Posted On 12 Mar 2020
Imagine a scenario when your stock price has taken a drop and the market has not been looking good. Do you sell your stock to prevent further loss or do you stand still and wait it out?
To answer this question it is important to revisit some basics. Note that the point of investing is to buy low and sell high as this is the formula by which investors earn from the stocks they purchase. On top of this basic rule, it is also important to know and understand how the market works.
The market ideally, is self-correcting. This means that as the stocks are traded, the rule of supply and demand will take its course. When the price of a stock is rising, people will buy due to perceived high demand. In return, supply will shorten and the value of the stock will rise. When the stock hits its cap, investors will then perceive a decline and start to sell. In the advent of overvaluation, the market will experience a market correction that is characterized by a drop in the market.
Unfortunately, many investors let their emotions get the best of them during a market correction. Precisely stated in the example above, when the market is doing good, people will tend to buy and thus create inflated prices. Once the market corrects, and the market drops, people start to sell, when according to the basics they should be buying when the prices are low.
Ideally, it helps to look at investments as long term portfolios. The buy-and-hold approach would tell a wise investment to buy your stocks and hold on to them regardless of whether the market drops or not.
Often a market correction is associated with a bear market. While it does not always mark one, it can definitely precede one. A bear market is characterized by a period of stock prices consistently declining. This period may last for several months to years. To an average investor, this might be a good time to panic. Imagine going through months of constant decline in the value of your money. That’s what an average investor would think, but a wise investor would look at this another way. This could be a good time to buy.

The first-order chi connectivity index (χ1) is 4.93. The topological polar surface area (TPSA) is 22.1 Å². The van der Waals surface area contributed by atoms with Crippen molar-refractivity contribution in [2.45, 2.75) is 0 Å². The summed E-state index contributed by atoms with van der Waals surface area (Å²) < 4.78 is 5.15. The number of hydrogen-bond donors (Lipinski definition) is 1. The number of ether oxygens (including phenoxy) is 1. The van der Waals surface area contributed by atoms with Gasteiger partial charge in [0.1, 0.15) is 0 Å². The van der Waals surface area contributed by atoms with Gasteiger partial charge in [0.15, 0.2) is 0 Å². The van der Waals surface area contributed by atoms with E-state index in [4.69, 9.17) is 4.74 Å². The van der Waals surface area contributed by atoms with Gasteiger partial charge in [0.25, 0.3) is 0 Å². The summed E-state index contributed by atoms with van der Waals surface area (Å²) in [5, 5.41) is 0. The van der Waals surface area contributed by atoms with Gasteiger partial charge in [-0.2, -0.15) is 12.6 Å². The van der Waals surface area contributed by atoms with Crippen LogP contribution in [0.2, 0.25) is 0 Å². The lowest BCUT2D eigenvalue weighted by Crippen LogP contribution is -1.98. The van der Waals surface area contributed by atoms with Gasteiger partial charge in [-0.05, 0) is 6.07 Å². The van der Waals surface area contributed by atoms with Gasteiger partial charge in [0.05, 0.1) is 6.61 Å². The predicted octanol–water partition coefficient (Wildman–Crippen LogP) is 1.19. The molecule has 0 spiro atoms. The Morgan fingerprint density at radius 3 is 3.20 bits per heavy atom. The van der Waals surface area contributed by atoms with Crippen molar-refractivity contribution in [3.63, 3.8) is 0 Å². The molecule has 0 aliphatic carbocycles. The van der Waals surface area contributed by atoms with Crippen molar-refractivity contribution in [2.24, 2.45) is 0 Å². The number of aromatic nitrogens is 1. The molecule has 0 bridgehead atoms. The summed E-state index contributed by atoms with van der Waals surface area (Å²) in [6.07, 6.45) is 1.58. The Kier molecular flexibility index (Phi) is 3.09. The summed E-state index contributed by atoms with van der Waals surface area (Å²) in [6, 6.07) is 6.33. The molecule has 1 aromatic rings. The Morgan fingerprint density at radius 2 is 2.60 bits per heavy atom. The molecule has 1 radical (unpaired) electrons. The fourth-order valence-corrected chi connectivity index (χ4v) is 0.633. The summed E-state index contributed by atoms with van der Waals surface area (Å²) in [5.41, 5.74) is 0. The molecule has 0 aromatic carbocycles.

What to buy is another thorough discussion altogether. It would require a test in your fundamental analysis of the stocks you wish to buy. A good review of the performance of the company would help you build your confidence to buy a stock, even if the market might seem like it’s not performing well.
For example, even if the market is going down, you checked that Utilities Company X is selling at 35.5. You checked the news and you found out that Utilities Company X is set to expand its coverage due to a bill recently passed in Congress. You decide to buy 100 shares at 35 the following day. After six months, the market corrects and you see a return in your investment as the stock value goes up to 50. That’s not a far off scenario in the real market.
In the end, you should consider why you invested in stocks, to begin with. Did you invest in long term gains? If yes, then changing your investment strategy because of short term correction in the market might not be a wise move. It is best to think long term. This can be backed up by a thorough understanding and confidence-building in your portfolio. Do not be impulsive in converting your paper losses to actual losses by selling just because the market is going down.
At the end of the day, it pays to quietly observe and do nothing, and wait until the market has corrected or has improved.